Management and conservation of old-growth forests in the United States

J. W. Thomas, L. F. Ruggiero, R. W. Mannan, J. W. Schoen, R. A. Lancia

Research output: Contribution to journalArticle

30 Scopus citations

Abstract

In the Pacific Northwest, where the current debate over old-growth management is centered, c17% of the old growth that existed in the early 1800s remains. A number of wildlife species use old-growth forests disproportionately to their occurrence. While much of the old-growth debate emphasizes single species of wildlife, the old-growth management issue more appropriately involves complex and unique forest ecosystems. Management plans for providing old growth must be based on existing stands because replacement stands cannot be produced by silvicultural practices. A number of US Federal statutes mandate the preservation and maintenance of old growth as part of the managed forest, eg the National Environmental Policy Act, the Endangered Species Act, and the National Forest Management Act. -from Authors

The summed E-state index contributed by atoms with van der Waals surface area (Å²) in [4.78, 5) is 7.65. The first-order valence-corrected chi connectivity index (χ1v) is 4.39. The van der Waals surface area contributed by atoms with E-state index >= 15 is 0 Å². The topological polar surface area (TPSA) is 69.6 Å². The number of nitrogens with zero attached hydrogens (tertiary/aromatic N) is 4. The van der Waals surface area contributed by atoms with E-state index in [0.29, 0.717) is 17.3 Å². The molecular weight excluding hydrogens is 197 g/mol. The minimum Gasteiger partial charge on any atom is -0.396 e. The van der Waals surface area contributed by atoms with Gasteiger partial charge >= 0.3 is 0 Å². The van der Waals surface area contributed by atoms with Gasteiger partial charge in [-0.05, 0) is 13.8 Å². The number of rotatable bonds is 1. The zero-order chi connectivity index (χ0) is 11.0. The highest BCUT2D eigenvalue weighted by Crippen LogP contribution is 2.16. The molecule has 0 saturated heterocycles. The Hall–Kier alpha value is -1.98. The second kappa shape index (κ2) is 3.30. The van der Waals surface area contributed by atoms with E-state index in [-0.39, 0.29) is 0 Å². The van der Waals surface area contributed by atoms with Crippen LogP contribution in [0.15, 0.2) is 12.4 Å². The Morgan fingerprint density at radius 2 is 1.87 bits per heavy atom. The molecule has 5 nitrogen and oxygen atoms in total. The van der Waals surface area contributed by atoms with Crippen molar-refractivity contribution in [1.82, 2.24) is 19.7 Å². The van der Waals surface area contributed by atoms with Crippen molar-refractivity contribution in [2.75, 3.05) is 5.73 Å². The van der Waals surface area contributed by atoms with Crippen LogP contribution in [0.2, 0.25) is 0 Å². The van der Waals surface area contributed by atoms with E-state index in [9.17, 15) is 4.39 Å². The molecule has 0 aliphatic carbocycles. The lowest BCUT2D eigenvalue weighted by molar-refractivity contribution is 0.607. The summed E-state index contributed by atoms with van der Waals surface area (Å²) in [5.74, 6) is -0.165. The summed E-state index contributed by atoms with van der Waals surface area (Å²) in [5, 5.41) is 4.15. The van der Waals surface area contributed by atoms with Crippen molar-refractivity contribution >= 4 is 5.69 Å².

Original languageEnglish (US)
Pages (from-to)252-262
Number of pages11
JournalWildlife Society Bulletin
Volume16
Issue number3
StatePublished - Jan 1 1988
Externally publishedYes

ASJC Scopus subject areas

  • Nature and Landscape Conservation

Fingerprint Dive into the research topics of 'Management and conservation of old-growth forests in the United States'. Together they form a unique fingerprint.

  • Cite this

    Thomas, J. W., Ruggiero, L. F., Mannan, R. W., Schoen, J. W., & Lancia, R. A. (1988). Management and conservation of old-growth forests in the United States. Wildlife Society Bulletin, 16(3), 252-262.